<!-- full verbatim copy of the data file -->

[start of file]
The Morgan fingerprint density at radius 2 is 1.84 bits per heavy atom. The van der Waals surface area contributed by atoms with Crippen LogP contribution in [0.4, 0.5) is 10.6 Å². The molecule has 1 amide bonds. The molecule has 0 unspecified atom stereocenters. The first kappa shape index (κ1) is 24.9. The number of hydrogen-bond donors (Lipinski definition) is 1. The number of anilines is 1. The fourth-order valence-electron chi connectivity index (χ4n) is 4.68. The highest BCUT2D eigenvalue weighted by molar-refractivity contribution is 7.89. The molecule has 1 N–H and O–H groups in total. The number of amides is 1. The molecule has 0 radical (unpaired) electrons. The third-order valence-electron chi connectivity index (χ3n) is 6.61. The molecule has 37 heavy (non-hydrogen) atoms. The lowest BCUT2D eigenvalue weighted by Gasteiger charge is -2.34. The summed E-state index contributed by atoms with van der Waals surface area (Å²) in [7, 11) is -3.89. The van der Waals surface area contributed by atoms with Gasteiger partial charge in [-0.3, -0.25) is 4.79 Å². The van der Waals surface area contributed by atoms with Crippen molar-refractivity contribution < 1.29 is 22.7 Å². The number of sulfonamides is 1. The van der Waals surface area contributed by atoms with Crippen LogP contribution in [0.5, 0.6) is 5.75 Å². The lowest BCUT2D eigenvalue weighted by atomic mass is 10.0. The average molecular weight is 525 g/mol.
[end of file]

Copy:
The Morgan fingerprint density at radius 2 is 1.84 bits per heavy atom. The van der Waals surface area contributed by atoms with Crippen LogP contribution in [0.4, 0.5) is 10.6 Å². The molecule has 1 amide bonds. The molecule has 0 unspecified atom stereocenters. The first kappa shape index (κ1) is 24.9. The number of hydrogen-bond donors (Lipinski definition) is 1. The number of anilines is 1. The fourth-order valence-electron chi connectivity index (χ4n) is 4.68. The highest BCUT2D eigenvalue weighted by molar-refractivity contribution is 7.89. The molecule has 1 N–H and O–H groups in total. The number of amides is 1. The molecule has 0 radical (unpaired) electrons. The third-order valence-electron chi connectivity index (χ3n) is 6.61. The molecule has 37 heavy (non-hydrogen) atoms. The lowest BCUT2D eigenvalue weighted by Gasteiger charge is -2.34. The summed E-state index contributed by atoms with van der Waals surface area (Å²) in [7, 11) is -3.89. The van der Waals surface area contributed by atoms with Gasteiger partial charge in [-0.3, -0.25) is 4.79 Å². The van der Waals surface area contributed by atoms with Crippen molar-refractivity contribution < 1.29 is 22.7 Å². The number of sulfonamides is 1. The van der Waals surface area contributed by atoms with Crippen LogP contribution in [0.5, 0.6) is 5.75 Å². The lowest BCUT2D eigenvalue weighted by atomic mass is 10.0. The average molecular weight is 525 g/mol.